There's more Linux 3.3 kernel news to report... This time it's the DRM pull request officially going in (and being accepted) as it's heavy on enhancements for open-source graphics drivers.
The Linux 3.3 kernel staging pull request has been submitted to Linus Torvalds. As said by Greg Kroah-Hartman, the 3.3 staging merge is big and "overall, the story is pretty good."
Last week a new I/O scheduler was presented for the Linux kernel. This new scheduler, FIOPS, is designed around modern flash-based storage devices like solid-state drives.
Another feature coming to the Linux 3.3 kernel is Byte Queue Limits (BQL), which attempts to fight "bufferbloat" in networking.
Besides MythTV, Cube 2, and many other open-source projects, another high-profile project that's still around and kicking but that's been quiet as of late is the Zen Kernel.
The Radeon virtual memory (VM) support -- part of the Radeon HD 7000 series upbringing -- is now in the DRM next tree for landing in the Linux 3.3 kernel. Separate from the expected 3.3 graphics pull request, Linaro's "dma-buf" has already been sent to Linus Torvalds for merging into the mainline tree.
When talking yesterday about the likely DRM pull for the Linux 3.3 kernel there were a few graphics driver related items not on the list.
If you upgraded today to the just-released Linux 3.2 kernel and your Intel system is now having problems booting this new kernel release, you're not alone, but here's a possible workaround.
Now that the Linux 3.2 kernel is released, the Linux 3.3 kernel merge window is open. Here's a quick look at what should be queued up for the Linux 3.3 kernel when it comes to the DRM graphics area.
Linus Torvalds officially christened the Linux 3.2 kernel on Wednesday afternoon.
Seth Jennings of IBM has provided a patch for the next Linux kernel that removes the LZO-specific compression bits inside zcache and instead hooks this compressed page cache into the generic Crypto compression API.
After sharing the most popular Linux stories of 2011 in terms of Phoronix news articles, here is a listing of the most popular featured Phoronix articles from this past calendar year.
Ouch, Intel at the last minute has -- once again -- had to disable RC6 power savings support from their open-source Linux graphics driver for Sandy Bridge hardware.
In a Christmas-themed announcement, Evgeniy Polyakov has unveiled a brand new POHMELFS distributed file-system implementation for the Linux kernel.
The Linux 3.2-rc7 kernel has been released as what will likely be the last development build for the Linux 3.2 kernel.
Tim Bird, a Sony engineering veteran and the chair of the Architecture Group of the Linux Foundation's CE Workgroup, has announced a new concerted effort to get Android's changes to the Linux kernel back into the mainline Linux kernel tree.
X.Org Server 1.11.3 wasn't the only new piece of open-source software to be released on Friday, but Linus Torvalds also put out the Linux 3.2-rc6 kernel.
While the thousand-dollar Intel Core i7 3960X "Sandy Bridge" Extreme Edition processor can build the Linux kernel in under 60 seconds, this morning it took a nasty dive under Linux.
The fifth release candidate for the Linux 3.2 kernel is now available. Development still hasn't calmed down for this development cycle, but Linus Torvalds hopes it will change soon as "Santa doesn't like it when I curse a lot in email."
Linus Torvalds is known to make a few colorful remarks from time to time. Today he's become frustrated once again with the Linux DRM layer and has rejected a pull request for the Linux 3.2 kernel.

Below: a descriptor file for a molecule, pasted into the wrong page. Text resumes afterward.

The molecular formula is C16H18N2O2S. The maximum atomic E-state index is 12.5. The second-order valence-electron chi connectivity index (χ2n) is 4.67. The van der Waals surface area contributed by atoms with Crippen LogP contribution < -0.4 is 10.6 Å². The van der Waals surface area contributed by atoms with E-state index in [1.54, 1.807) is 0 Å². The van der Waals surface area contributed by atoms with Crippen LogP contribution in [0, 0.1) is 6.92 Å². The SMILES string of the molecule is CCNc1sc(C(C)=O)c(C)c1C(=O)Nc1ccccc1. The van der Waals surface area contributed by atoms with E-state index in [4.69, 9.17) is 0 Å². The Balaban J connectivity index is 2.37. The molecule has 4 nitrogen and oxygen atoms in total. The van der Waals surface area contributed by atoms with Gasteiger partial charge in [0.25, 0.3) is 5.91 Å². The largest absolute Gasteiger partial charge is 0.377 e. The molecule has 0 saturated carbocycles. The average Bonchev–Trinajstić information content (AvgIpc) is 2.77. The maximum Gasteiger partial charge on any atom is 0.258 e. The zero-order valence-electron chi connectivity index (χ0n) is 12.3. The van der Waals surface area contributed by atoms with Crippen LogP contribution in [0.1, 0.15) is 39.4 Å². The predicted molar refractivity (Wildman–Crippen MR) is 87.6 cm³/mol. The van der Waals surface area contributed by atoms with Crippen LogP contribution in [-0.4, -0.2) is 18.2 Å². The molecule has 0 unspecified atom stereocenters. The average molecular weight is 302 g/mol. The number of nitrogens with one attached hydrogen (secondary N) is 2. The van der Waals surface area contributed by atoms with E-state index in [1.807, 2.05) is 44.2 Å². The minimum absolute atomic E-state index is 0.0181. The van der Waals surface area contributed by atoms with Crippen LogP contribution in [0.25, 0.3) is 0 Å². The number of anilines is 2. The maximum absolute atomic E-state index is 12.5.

For those still wondering about the patches that appeared last month to mimic the power management behavior of Windows within the Linux kernel as a proper fix to the well known ASPM Linux kernel power regression, here's an update on the matter.
A new development release of the Linux 3.2 kernel took place on Thursday.
The PRIME GPU offloading work for the Linux kernel is being touched once again.
Linus Torvalds has issued a Thanksgiving Linux kernel update for those not in a food-induced coma from this American holiday. The delicacy is the Linux 3.2-rc3 kernel.
Linus Torvalds released the Linux 3.2-rc2 kernel this morning. Considering the long development cycle of the Linux 3.2 kernel, this second development release is relatively tame.
Floating around the Linux kernel mailing list information is some new data about the evolution of the Linux kernel's size. Obviously, it's getting larger.
A day after Red Hat's Matthew Garrett published a Linux kernel patch to solve the ASPM power regression by more closely mimicking the Active State Power Management behavior of Microsoft Windows, he's published more Linux patches to mimic the Windows power management.
The first release candidate of the Linux 3.2 kernel is now available. There's quite a number of branches and other changes that were merged during the Linux 3.2 window, but Linus says that it shouldn't be "hugely scary." Linus additionally says, "The fact that 3.1 dragged out did mean that this ended up being one of the bigger merge windows, but I'm not feeling *too* nervous about it."
While Samsung has its Exynos 4210 DRM merged into the Linux 3.2 kernel as the first DRM driver for ARM in the mainline kernel, they haven't stopped there. More patches have been floating around from Samsung in the past few days.
There's long been a desire to have a KMS-based console program that can tie in with OpenGL, but none of the active DRM developers have yet to get around to writing such a "kmscon" program. However, Jesse Barnes has written a fairly in-depth guide for anyone wishing to write a standalone program using EGL and KMS with OpenGL. As Jesse says, "just in case anyone wants to port the VTE widget and give me my VTs on a cube."
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